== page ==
Gasping nuclear industry in desperate need of a PR overhaul

Published Feb. 8, 2014

A meltdown is under way in the nation's nuclear power industry that has nothing to do with radioactive fuel rods or core reactors.

It's a PR meltdown. And it's endangering nuclear's future in the United States.

While insisting it is a key player in the fight against global warming and an important provider of future electricity in this country, the insular industry keeps sticking its public relations foot in its mouth.

Nuclear has failed to sell America on the few good things it can bring to the country's energy and environmental table.

Nuclear's biggest friend, the debt-ridden federal government, remains wary of offering extensive loan guarantees to an industry unable to control runaway nuclear plant construction costs.

Wall Street, once the go-to place for financing big energy projects, won't touch nuclear plant financing in an energy market now dominated by cheaper and plentiful natural gas.

Worst of all, some state legislatures empowered utility monopolies like Duke Energy in Florida to charge their own captive customers to pay in advance for proposed nuclear projects. The nuclear industry wants more states to adopt such rules.

Now Duke's Florida customers are outraged. They are on the hook via higher electricity rates to pay more than $1.5 billion in advance fees for a once-proposed nuclear plant in Levy County that has now been shelved and will never produce a single watt of electricity. On top of that, the same customers will face $265 million in higher rates to cover a separate advance fee to cover costs tied to the shuttered Crystal River plant.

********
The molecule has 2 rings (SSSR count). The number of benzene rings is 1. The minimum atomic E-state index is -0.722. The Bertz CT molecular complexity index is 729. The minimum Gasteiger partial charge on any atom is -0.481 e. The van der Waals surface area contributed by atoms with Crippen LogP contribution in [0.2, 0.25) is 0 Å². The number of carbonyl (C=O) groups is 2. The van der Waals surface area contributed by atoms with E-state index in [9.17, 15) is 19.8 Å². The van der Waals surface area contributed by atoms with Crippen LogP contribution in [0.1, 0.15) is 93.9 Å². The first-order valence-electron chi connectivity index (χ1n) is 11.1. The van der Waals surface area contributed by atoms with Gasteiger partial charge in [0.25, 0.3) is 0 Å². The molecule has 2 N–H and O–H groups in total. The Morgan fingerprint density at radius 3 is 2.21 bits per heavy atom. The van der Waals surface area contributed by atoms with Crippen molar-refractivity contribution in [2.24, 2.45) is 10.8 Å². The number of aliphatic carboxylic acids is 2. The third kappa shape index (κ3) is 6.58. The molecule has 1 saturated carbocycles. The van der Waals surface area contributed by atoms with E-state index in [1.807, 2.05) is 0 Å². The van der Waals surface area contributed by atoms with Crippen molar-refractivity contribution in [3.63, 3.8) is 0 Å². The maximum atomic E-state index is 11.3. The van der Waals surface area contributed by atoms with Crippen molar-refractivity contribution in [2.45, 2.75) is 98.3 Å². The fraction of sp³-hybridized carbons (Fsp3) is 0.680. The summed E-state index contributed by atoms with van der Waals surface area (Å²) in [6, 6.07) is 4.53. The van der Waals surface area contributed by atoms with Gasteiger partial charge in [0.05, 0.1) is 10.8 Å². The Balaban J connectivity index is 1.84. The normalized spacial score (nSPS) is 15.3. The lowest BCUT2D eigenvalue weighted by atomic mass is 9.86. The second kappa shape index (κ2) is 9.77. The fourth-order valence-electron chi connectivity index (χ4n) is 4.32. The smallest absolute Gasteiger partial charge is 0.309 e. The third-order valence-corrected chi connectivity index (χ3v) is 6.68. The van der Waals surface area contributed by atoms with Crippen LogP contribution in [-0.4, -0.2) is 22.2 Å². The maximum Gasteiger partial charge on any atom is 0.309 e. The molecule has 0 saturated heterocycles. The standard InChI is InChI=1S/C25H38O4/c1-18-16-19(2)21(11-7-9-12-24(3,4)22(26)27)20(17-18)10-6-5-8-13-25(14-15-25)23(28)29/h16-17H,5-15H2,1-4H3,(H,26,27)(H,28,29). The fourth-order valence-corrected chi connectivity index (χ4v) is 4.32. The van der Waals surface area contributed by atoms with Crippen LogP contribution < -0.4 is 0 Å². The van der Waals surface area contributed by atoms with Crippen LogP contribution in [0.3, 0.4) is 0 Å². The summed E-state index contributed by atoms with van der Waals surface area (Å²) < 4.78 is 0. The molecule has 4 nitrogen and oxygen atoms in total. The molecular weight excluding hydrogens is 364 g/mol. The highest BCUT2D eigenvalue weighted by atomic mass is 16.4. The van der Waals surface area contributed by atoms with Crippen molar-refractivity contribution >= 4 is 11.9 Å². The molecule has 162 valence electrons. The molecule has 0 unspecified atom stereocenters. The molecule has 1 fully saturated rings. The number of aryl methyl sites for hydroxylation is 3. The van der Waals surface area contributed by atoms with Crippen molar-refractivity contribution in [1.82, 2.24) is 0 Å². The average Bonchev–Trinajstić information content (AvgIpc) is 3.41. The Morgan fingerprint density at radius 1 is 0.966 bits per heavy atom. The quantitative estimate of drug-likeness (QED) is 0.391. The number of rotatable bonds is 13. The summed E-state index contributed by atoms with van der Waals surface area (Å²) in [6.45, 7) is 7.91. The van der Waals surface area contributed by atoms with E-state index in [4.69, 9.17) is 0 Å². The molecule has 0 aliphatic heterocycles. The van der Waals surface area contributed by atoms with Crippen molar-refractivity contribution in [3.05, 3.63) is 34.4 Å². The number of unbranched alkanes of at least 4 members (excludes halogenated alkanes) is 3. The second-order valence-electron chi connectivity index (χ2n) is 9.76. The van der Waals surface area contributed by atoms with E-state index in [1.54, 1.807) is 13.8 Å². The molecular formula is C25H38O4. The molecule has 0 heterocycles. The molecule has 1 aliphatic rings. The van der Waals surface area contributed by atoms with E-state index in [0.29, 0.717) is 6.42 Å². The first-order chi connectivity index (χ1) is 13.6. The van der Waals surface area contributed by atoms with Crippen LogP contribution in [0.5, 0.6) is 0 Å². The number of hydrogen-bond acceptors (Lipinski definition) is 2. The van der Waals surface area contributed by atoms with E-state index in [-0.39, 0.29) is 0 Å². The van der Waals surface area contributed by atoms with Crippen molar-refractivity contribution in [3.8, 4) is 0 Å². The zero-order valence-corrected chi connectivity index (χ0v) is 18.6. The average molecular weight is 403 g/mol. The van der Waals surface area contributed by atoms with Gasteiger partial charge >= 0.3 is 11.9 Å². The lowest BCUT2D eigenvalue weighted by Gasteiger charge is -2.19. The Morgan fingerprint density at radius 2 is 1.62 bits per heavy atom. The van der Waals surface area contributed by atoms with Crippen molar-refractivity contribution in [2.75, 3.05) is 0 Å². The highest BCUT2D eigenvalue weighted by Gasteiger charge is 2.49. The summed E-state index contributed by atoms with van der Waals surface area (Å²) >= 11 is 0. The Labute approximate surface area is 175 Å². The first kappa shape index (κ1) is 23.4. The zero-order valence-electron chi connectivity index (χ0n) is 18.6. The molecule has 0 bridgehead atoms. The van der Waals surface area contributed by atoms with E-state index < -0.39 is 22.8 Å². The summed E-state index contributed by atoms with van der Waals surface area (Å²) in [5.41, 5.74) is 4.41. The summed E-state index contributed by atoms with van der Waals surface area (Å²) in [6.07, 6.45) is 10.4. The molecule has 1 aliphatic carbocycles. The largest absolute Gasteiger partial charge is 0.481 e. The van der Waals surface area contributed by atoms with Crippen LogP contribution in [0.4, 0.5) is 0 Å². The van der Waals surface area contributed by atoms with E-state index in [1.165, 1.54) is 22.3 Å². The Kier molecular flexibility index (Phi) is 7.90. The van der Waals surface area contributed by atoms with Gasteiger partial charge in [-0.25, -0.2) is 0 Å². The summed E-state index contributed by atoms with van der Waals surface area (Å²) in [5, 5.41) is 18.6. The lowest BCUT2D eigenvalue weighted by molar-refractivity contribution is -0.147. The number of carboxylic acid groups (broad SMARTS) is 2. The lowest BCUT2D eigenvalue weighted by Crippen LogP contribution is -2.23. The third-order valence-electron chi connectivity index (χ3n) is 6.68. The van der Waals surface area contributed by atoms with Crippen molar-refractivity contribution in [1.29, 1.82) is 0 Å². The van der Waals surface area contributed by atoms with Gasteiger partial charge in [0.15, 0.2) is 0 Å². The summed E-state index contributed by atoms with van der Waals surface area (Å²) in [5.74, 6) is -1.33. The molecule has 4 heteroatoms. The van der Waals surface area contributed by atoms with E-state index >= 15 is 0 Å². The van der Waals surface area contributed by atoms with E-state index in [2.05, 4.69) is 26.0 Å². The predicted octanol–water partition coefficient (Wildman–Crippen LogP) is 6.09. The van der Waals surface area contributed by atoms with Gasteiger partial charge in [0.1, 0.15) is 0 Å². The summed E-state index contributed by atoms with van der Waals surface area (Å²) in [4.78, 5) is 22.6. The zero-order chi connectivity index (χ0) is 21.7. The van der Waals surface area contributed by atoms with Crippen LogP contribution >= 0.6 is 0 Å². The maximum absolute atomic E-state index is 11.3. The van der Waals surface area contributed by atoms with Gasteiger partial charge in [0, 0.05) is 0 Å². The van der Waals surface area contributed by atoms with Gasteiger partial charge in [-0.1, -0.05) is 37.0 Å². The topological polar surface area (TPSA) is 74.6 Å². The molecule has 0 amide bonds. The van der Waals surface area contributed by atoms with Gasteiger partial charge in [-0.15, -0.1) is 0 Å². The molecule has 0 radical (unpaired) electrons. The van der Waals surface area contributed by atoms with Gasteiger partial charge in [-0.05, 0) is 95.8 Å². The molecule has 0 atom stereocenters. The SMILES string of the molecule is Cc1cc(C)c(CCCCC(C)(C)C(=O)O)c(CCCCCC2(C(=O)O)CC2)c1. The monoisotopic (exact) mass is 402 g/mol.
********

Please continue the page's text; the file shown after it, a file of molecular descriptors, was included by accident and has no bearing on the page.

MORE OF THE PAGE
That leaves the nuclear power industry's three top potential allies — government, bankers and consumers — unhappy. That is a public relations disaster.

Nuclear's legitimate arguments now fall on deaf ears when the industry claims it can produce electricity 24/7 with low emissions, reduce a reliance on high-polluting coal and ease a rapidly rising dependence on low-cost natural gas.

What was supposed to be the industry's latest publicity coup — the 2013 documentary film Pandora's Promise, about longtime anti-nuke environmentalists turned pro-nuke missionaries — has generated little positive impact on public opinion so far. Japan's Fukushima nuclear disaster did not help.

While crowing that this country should embrace a nuclear renaissance, the nuclear industry instead is watching its stable of 100-plus aging nuclear reactors across the nation start to falter. Already, as many as 38 reactors in 23 states are at risk of early retirements, with 12 of those facing the greatest risk of being shut down.

The Department of Energy is even reviewing one scenario under which a third of the country's reactors would be shuttered. So said DOE assistant secretary for nuclear energy Pete Lyons this past week during a nuclear energy conference in Washington, D.C.

"This is a trend we are clearly very, very concerned about," Lyons said.

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The few new nuclear plant projects now under construction in this country are testaments more to runaway costs and delays than examples of a nuclear rebirth. The nuclear plant under way at Southern Co.'s Vogtle site in Georgia is seeking to help cover costs under a waning federal loan guarantee program. At the V.C. Summer site in South Carolina, utilities behind the project are trying to find more power companies to spread the costs and risks of the nuclear plant.

Former Duke Energy CEO Jim Rogers, never one to avoid a candid comment in interviews, recently warned of the consequences of not building more nuclear plants. "It's going to have a significant impact on our carbon footprint because 70 percent of our carbon-free electricity today comes from nuclear," he told EnergyBiz magazine last month.

"There will be companies in the industry putting solar on rooftops, deploying energy-saving technologies within the home and supplying 40 percent or more of the electricity utilities historically provided to that home."

Unless, of course, the nuclear power industry can figure out how to tell a better story. One that's actually believable.

Robert Trigaux can be reached at